• Have the air ducts ever been cleaned professionally? If so, by whom? (This is especially important if the Seller has pets or is an inside smoker.)

About the utilities:

  • Who provides Cable/Internet services in this location?
  • How well does your cellular service work inside the house?
  • Who is your carrier?
  • Is the neighborhood served by fiber?
  • Would you please supply copies of all the utility bills for the most recent 3 months of hot weather as well as the most recent 3 months of cold weather?

About the dearly departed:

  • Are you aware of anyone ever dying in this home? 
  • Are there pets buried in the yard? Where are they buried?
  • And while we’re on the subject… do the next-door neighbors have pets?
  • What kind? Do those neighbors manage them well?

Other miscellaneous questions:

  • Do you have a copy of a survey? 
  • Do you use a pest control (not termites) company? Who? Cost?
  • Who do you use for a lawn service? What is the cost?
  • In your opinion, how well is your HOA run?
  • What do you like best about your house?

Seller’s Property Disclosures… Serious Business

Whether listing a home to sell or looking to buy, the Sellers’ Disclosure is a critical piece of information. It can seal or kill the deal. It can be a source of contention or a foundation for trust. Or worst case, it can be a basis for litigation.

Typically we ask all Sellers to complete a Seller’s Property Disclosure, distributed by the Georgia Realtor Association. The form covers questions about the property that the prospective Buyer could most likely not uncover for themselves. Some of these conditions could be considered “material defects” The Seller answers by simply checking “Yes” or “No” in the appropriate column. (A “Don’t Know” column has been eliminated in recent years.) The whole idea is to protect both parties from accusations of misrepresentation or fraud after the closing.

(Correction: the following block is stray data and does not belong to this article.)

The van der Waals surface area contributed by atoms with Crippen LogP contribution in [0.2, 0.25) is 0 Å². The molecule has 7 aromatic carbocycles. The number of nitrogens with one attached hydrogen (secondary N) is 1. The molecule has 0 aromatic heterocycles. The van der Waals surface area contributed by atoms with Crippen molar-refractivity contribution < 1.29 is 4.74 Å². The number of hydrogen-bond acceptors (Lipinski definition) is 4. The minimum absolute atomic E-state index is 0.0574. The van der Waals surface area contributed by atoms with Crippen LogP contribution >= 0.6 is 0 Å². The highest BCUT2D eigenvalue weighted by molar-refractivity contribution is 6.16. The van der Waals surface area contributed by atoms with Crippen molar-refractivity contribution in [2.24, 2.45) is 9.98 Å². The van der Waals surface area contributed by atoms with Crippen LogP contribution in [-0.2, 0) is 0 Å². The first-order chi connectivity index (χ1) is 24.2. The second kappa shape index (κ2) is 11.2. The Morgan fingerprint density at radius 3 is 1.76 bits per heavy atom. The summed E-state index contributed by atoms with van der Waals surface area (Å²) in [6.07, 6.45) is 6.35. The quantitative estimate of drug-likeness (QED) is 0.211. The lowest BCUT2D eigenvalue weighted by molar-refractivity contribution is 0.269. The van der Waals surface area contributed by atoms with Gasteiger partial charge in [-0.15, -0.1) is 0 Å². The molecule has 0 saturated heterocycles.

For Sellers Honesty is the best policy

We encourage Sellers to follow three rules of disclosure: 1. Disclose. 2. Disclose. 3. Disclose.( By the way, “I don’t know” can be legitimate. However, without a box to check on the form, Sellers who really don’t know will have to write those words out as an explanation on the form.)

In Georgia, sellers are required to honestly answer any Buyer’s questions about the property. (Unless, of course, the question is about housing discrimination which is protected under the Federal/State Fair Housing Act.) The Seller’s Property Disclosure can answer some of the most basic questions but not all of them. If Buyers have additional questions, and they should,we encourage them to ask in writing, We ask the Sellers to respond likewise. Written communication is the best way to document the discussions, being sure each party understands and is satisfied with the answers.  

What Buyers look for

Many times, the first things Buyers look for are the ages of the house, the HVAC systems and the roof. Those are typically the more expensive replacement items. Water intrusion that has not been corrected can be even more expensive if it’s been extensive.

Sellers and Buyers both need to carefully consider the “Features Check List” of the SPD. Sometimes a Seller may not include items that they know the Buyer will expect to be included in the sale. This maybe intentional because the Seller hopes to use the item as a bargaining chip in negotiations or it could simply be an oversite. If something is missing be sure to ask your agent to check with the Seller.

Reading the document carefully is important. Considering the phrasing and meaning. For instance, when the Disclosure asks about mold, radon or any other potentially toxic environmentally hazardous substances the key words are “adverse test results”. This doesn’t mean there are no hazardous substances. It means that to the Seller’s knowledge there have been no tests.

Sellers can make honest mistakes

Honest mistakes can become a problem for all parties.  Below are some areas where our team has seen unintentional problems occur. In most cases the issues get worked out (with help from a good agent)

Sewer or Septic? This is not a place for a “don’t know” explanation. If sewer service has never been paid, there is probably a septic tank on the property somewhere. Find someone to check it out.

Termite Bond: “Repair” or “Repair and Replace”? Don’t guess. Pull the bond out and confirm the coverage type. Guessing “re-treat and repair”, when it’s not, could cost big bucks to upgrade once the Buyer checks it out.

Permits: If you needed one and did not get it, say so. That is not so unusual. People sometimes do work without obtaining a required permit. However, if checked “No” (meaning no work requiring a permit was done without a permit) but the county clerk can’t produce a record of it, the Buyer could withdraw the offer. Even if they go forward, they will have trust issues about everything else on the disclosure.